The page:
Joe Biden - a look at the life of America's president
It’s hard to say the legacy of Joe Biden as President of the United States will be. With the shadow of the Covid-19 pandemic still looming and the Russian invasion of Ukraine, things haven’t been easy, to say the least.
Let’s take a moment to learn about this long-serving US senator that, after many attempts and adversities, finally managed to reach to the White House.
Joseph Robinette Biden Jr. was born on November 20, 1942, in Scranton, New York. When he was 10, his family moved to Delaware.
Here is a young Joe Biden in a picture from the early 70s.
The future US president married his first wife, Neilia Hunter, in 1966. Two years later, in 1968, he got a law degree from Syracuse University.
After spending two years in county-level politics, in 1972 he became one of the youngest senators in US history, representing the state of Delaware at the age of 29.
The Democratic Biden presented himself as a young, energetic alternative to the incumbent Republican senator J. Caleb Boggs (pictured), whom he defeated by a margin of 1.4% of the votes.
However, tragedy soon struck the life of the young senator. His wife Neilia and their one-year daughter Naomi perished in a car accident just a few weeks after he won the election.
His sons Beau and Hunter Biden survived the accident. Their father had to be sworn in as senator in the hospital where the boys were hospitalized.
Joe Biden considered resigning from the Senate to take care of his sons, but he was persuaded not to do so by the senate majority leader, Michael Mansfield. That could have been the end of his political career.
To honor the memory of his late wife and daughter, Biden doesn’t work on December 18, the day of their fatal car crash.
While working in the Senate, Biden commuted two hours on the train between Washington, DC, and his home in Delaware every day to be close to his two young boys.
He remarried in 1977 to educator Jill Tracy Jacobs. They have been together ever since and have one daughter, Ashley.
The young senator soon stood up in the house for championing environmental issues, consumer protection, and government accountability.
However, Biden also made some controversial decisions during his 36 years as a US senator.
In the mid-1970s, he became one of the leading voices on the Senate floor opposing busing, the practice of desegregating schools by busing in students from different communities. This was brought up during the debates of the 2020 Democratic nomination.
In 1994, he helped pass the Violent Crime Control and Law Enforcement Act, also known as the Clinton Crime Bill or Biden Crime Law. The law was heavily criticized for producing mass incarceration in underprivileged communities. Biden called the approval of the law “a big mistake” in 2009.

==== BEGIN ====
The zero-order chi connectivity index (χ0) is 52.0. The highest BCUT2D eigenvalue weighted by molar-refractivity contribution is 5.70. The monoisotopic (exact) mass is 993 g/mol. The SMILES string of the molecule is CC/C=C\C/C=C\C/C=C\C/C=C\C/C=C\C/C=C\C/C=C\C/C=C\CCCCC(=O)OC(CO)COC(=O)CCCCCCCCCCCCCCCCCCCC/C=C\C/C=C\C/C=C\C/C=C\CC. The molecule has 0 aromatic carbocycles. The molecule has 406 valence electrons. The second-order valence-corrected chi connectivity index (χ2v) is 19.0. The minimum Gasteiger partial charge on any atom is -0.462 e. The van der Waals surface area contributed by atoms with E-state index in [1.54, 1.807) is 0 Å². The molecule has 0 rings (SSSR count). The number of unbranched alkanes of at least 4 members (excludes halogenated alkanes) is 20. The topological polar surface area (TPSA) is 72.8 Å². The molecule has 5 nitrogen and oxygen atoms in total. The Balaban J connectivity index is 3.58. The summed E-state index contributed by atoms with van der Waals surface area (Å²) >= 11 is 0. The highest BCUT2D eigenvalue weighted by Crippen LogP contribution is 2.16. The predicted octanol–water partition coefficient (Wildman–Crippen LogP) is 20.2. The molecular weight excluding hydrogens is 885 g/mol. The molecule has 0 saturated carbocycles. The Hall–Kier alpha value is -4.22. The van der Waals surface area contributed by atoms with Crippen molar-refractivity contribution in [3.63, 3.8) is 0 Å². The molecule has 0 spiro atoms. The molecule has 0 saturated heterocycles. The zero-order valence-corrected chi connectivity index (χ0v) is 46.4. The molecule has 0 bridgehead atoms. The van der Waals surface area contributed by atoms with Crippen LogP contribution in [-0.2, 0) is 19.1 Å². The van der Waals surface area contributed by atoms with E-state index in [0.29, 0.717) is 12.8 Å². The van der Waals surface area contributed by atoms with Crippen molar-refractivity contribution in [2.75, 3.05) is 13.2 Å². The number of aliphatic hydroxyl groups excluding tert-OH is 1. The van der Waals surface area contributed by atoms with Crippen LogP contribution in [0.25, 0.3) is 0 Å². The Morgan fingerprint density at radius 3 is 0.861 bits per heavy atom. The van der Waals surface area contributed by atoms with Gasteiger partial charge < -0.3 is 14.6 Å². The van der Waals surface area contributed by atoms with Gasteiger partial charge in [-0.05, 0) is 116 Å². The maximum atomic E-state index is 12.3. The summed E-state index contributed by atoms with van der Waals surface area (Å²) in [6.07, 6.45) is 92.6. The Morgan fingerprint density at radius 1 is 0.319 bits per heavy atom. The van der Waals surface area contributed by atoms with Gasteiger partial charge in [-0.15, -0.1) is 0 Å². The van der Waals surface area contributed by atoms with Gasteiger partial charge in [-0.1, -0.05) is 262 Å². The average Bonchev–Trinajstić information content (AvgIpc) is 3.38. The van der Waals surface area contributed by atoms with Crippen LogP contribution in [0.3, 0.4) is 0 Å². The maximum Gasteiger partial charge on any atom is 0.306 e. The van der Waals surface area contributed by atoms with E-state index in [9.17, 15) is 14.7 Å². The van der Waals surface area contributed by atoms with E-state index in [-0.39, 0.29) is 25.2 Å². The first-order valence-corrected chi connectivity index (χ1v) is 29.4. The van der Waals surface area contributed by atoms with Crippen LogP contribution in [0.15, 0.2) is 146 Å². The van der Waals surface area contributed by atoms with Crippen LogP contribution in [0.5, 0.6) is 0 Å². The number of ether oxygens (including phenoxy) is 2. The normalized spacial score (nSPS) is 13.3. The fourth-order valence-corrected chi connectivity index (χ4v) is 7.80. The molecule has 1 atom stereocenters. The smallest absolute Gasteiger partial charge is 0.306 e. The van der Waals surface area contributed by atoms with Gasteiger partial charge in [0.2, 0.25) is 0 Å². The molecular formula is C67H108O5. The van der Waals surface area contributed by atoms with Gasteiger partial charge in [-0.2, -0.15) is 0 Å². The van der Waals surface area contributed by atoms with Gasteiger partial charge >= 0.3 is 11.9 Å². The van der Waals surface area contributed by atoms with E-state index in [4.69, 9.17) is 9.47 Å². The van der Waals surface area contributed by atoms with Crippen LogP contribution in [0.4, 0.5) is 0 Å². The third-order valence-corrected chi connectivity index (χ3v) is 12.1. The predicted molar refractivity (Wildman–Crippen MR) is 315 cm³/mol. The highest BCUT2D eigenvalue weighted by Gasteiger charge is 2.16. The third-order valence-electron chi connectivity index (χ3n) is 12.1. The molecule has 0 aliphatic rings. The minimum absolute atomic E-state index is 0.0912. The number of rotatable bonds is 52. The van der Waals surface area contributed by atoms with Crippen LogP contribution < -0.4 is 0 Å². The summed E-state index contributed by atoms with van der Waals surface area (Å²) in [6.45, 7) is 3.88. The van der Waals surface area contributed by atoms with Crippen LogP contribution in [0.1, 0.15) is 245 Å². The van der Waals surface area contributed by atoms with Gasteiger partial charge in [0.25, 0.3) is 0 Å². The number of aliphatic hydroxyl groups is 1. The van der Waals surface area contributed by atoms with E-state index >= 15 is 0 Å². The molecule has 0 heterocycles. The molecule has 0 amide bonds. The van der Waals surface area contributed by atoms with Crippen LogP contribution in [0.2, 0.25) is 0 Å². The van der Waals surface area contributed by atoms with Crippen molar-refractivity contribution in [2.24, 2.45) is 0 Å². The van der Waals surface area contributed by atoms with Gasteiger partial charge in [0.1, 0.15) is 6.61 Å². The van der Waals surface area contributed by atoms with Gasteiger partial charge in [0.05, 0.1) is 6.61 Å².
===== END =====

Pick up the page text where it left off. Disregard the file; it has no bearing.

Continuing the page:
Biden’s record with the LGBT community hasn’t been good, either. In 1993, he voted for barring homosexuals serving in the military, and in 1996 he supported the Defense of Marriage Act, which prohibited same-sex marriages to be recognized at a federal level.
Health problems separated Joe Biden from his government duties in 1988. Pain in the neck turned out to be a brain aneurysm. During recovery, he suffered a pulmonary embolism and a second aneurysm.
The White House is something Joe Biden has always aspired to. In 1987, he campaigned for the Democratic nomination to run for president.
However, his campaign was mired by the discovery that he had plagiarized speeches from British politician Neil Kinnock. The Labour Party leader took it amicably and, as this 1990 picture reveals, the two remained on friendly terms.
Michael Dukakis ended up being the candidate for the Democratic Party in the 1988 presidential election and lost against George Bush.
He tried again 20 years later, in 2007, and lost the party nomination against Barack Obama.
However, Obama and Biden developed a mutual respect during the campaign and the Chicago politician offered Biden to be his Vice President.
Biden left the Senate in 2009, becoming one of the top 20 longest-serving senators in US history.
As Vice President, he cultivated an image of a relaxed, older uncle. Always wearing aviator sunglasses.
Tragedy struck once again in the Biden family in 2015 when Beau Biden, the future president’s eldest son, passed away from brain cancer. He was 46.
Biden decided not to run in 2016 since he was still grieving for his son. However, as he writes in his memoir ‘Promise me, Dad’, he promised Beau that no matter what, he would be okay.
In 2020, 77-year-old Joe Biden finally had a chance to run for president.
It wasn't an easy election, to say the least. There was a lot of criticism that both candidates were in their 70s and that Biden was four years older than the Republican incumbent, Donald Trump.
Donald Trump even tried to pressure Ukrainian president Volodymyr Zelensky to investigate Hunter Biden's business in Ukraine in exchange to agree on a Congress-approved military aid package to the country.
The controversy regarding Ukraine led to Trump's first impeachment trial in 2019.
That wasn't the end of it, during the 2020 Presidential Election there were numerous allegations of Trump and his supporters attempting to overturn the voting and dismiss the official results.
This culminated in the Capitol Assault of January 6, 2021. It was one of the most embarrassing moments in US history. Some have even described it as a coup attempt.
This led to the second attempt to impeach Donald Trump, despite being on his way out. This time under charges of insurrection.
Despite all of this, Joe Biden managed to become the 46th President of the United States. He has announced his intention to run in 2024, but getting reelected at 82 won't be an easy feat for him.